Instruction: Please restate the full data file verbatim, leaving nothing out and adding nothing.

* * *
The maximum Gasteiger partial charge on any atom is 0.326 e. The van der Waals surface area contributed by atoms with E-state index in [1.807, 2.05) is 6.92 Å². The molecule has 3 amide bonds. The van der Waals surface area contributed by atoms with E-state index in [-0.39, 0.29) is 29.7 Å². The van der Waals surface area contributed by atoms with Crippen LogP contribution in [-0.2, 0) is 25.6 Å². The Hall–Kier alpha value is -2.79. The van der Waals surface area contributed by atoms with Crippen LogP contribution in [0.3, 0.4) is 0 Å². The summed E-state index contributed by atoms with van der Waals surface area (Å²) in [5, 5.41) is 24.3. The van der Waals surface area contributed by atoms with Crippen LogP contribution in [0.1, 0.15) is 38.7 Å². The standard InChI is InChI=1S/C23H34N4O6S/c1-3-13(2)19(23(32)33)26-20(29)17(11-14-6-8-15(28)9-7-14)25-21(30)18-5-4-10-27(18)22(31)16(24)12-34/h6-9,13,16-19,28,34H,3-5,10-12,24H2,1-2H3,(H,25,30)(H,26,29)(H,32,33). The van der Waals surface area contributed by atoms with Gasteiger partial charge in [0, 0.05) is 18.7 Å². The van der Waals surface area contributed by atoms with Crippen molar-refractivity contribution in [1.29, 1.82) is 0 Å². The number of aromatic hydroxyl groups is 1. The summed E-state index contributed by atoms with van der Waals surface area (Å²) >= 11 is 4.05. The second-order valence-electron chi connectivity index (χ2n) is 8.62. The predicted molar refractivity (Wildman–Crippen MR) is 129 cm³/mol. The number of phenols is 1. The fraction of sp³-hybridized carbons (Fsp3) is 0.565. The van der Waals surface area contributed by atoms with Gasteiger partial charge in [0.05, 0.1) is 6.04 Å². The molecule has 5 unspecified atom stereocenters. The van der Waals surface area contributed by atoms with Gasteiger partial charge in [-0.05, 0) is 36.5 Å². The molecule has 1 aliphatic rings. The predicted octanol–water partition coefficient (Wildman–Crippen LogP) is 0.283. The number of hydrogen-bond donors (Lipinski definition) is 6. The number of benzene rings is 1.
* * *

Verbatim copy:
The maximum Gasteiger partial charge on any atom is 0.326 e. The van der Waals surface area contributed by atoms with E-state index in [1.807, 2.05) is 6.92 Å². The molecule has 3 amide bonds. The van der Waals surface area contributed by atoms with E-state index in [-0.39, 0.29) is 29.7 Å². The van der Waals surface area contributed by atoms with Crippen LogP contribution in [-0.2, 0) is 25.6 Å². The Hall–Kier alpha value is -2.79. The van der Waals surface area contributed by atoms with Crippen LogP contribution in [0.3, 0.4) is 0 Å². The summed E-state index contributed by atoms with van der Waals surface area (Å²) in [5, 5.41) is 24.3. The van der Waals surface area contributed by atoms with Crippen LogP contribution in [0.1, 0.15) is 38.7 Å². The standard InChI is InChI=1S/C23H34N4O6S/c1-3-13(2)19(23(32)33)26-20(29)17(11-14-6-8-15(28)9-7-14)25-21(30)18-5-4-10-27(18)22(31)16(24)12-34/h6-9,13,16-19,28,34H,3-5,10-12,24H2,1-2H3,(H,25,30)(H,26,29)(H,32,33). The van der Waals surface area contributed by atoms with Gasteiger partial charge in [0, 0.05) is 18.7 Å². The van der Waals surface area contributed by atoms with Crippen molar-refractivity contribution in [1.29, 1.82) is 0 Å². The number of aromatic hydroxyl groups is 1. The summed E-state index contributed by atoms with van der Waals surface area (Å²) >= 11 is 4.05. The second-order valence-electron chi connectivity index (χ2n) is 8.62. The predicted molar refractivity (Wildman–Crippen MR) is 129 cm³/mol. The number of phenols is 1. The fraction of sp³-hybridized carbons (Fsp3) is 0.565. The van der Waals surface area contributed by atoms with Gasteiger partial charge in [0.05, 0.1) is 6.04 Å². The molecule has 5 unspecified atom stereocenters. The van der Waals surface area contributed by atoms with Gasteiger partial charge in [-0.05, 0) is 36.5 Å². The molecule has 1 aliphatic rings. The predicted octanol–water partition coefficient (Wildman–Crippen LogP) is 0.283. The number of hydrogen-bond donors (Lipinski definition) is 6. The number of benzene rings is 1.